NEW ORLEANS – Few players are as familiar with the first two installments of Alabama-Clemson as Minkah Fitzpatrick. The junior defensive back is one of just a handful of players who will start his third straight game in the series on Monday.
He knows the history. But he doesn’t plan on revisiting it.
“I’m playing this year’s Clemson team,” Fitzpatrick said. “I’m not going to watch last year’s game.”
He played nickel for Alabama in the 2015 national championship game, then played safety last year. He’s played every position in the Alabama secondary this season.
Fitzpatrick’s exact role for Monday still isn’t clear. That’s almost appropriate for a player who’s been as versatile as Fitzpatrick has been during his college career.
“He can play corner, he can play safety, he can play star, he can play wide receiver, he could be our punt returner, he probably could play quarterback for us,” defensive coordinator Jeremy Pruitt said.
He could fill in at safety for the injured Hootie Jones. He could cover the slot. He could do almost anything.
That’s how Fitzpatrick has come to like it. Sometimes his alignment and responsibilities look more like those of a linebacker, lining up in the box. He watched film of former teammates Ryan Anderson and Jonathan Allen to help with his pass-rush ability this season. Pruitt’s praise may not have been hyperbole.
“I enjoy moving around,” he said. “Usually it depends on what the offense does, where I’m playing at. If they have a really good running back, I’ll play more in the box to try and shut him down. If they have a really good receiver, I’m going to cover him. Every game will be a challenge. Every game I’m doing something different, which is a good thing.”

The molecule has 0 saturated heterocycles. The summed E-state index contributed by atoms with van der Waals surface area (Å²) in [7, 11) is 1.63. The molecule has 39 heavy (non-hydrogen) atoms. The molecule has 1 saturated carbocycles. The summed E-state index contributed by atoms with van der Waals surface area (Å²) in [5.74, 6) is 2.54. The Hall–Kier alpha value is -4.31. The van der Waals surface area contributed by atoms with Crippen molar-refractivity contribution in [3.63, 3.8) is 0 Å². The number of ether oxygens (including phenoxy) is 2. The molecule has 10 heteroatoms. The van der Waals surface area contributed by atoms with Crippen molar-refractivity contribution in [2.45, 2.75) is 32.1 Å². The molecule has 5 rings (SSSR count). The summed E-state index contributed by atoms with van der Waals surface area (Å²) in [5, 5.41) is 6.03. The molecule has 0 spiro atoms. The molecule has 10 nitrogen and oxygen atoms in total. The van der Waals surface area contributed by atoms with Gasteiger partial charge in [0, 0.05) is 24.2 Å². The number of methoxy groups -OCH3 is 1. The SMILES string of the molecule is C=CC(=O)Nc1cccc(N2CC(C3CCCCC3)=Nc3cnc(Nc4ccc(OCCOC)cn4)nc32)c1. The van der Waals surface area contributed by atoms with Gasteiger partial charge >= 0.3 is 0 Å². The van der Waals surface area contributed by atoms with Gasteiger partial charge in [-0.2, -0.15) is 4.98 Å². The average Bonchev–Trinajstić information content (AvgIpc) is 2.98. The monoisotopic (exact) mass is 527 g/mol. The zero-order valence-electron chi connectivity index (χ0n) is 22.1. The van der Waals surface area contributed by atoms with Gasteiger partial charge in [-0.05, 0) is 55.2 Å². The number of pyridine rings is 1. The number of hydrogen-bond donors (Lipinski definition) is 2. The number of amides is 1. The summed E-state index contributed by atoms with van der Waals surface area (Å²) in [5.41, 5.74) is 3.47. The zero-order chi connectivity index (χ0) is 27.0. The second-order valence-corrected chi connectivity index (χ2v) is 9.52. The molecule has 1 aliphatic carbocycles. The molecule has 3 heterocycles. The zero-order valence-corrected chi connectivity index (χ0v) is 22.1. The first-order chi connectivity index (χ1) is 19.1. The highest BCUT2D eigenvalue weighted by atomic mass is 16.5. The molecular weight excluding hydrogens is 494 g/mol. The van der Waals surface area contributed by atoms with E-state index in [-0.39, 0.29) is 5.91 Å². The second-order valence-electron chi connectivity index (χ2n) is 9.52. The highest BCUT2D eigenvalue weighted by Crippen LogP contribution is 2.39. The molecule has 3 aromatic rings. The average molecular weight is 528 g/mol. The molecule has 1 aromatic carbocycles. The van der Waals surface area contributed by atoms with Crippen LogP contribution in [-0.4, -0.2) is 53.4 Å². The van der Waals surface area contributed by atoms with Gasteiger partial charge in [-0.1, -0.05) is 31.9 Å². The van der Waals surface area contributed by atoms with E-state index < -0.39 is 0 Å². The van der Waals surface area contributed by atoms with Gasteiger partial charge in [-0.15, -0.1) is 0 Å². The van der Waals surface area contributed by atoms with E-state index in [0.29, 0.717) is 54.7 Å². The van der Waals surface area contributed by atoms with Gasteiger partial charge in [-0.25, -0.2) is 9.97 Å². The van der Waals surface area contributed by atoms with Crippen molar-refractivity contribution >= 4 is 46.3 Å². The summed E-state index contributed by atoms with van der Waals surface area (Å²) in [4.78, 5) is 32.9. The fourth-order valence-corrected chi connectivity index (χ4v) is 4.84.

Safety Ronnie Harrison said Fitzpatrick’s teammates call him a “robot” for his tendencies during game preparation. Fitzpatrick said he’d been spending time reviewing tape with sophomore Deionte Thompson, who could make his first start at safety in the semifinal.
That all fits with the role Fitzpatrick has played all season. He was voted a permanent team captain, the only junior to be chosen for that honor this season.
“Minkah surprises me every day,” Pruitt said. “Yesterday I’m sitting there looking, we bus over to the stadium, and I’m kind of looking around. The first person on the field, the first person dressed out there is Minkah Fitzpatrick. He’s down there talking to Coach (Nick) Saban and I know they’re talking ball. I can see it, I can tell both of their mannerisms. He eats, sleeps and breathes it. He’s probably as good a competitor – as tough, instinctive a player – as I’ve been around.”
FItzpatrick said he expects to have “more on him” in this year’s game than last year. He had four tackles in 2016. In 2015, playing mostly in the slot, he had two pass breakups and four tackles.
“I think it gets me closer to the ball,” Fitzpatrick said of his role this year. “Last year I was in the back end, I wasn’t really covering man-to-man at all. I was making plays but it wasn’t a whole lot. I think it’s going to get me closer to the ball and allow me to make more plays.”
Fitzpatrick has had as much an impact on Alabama’s season as any player. Playing a key role against Clemson – wherever it is – only makes sense.
“There’s not many of them out there like him,” Pruitt said.
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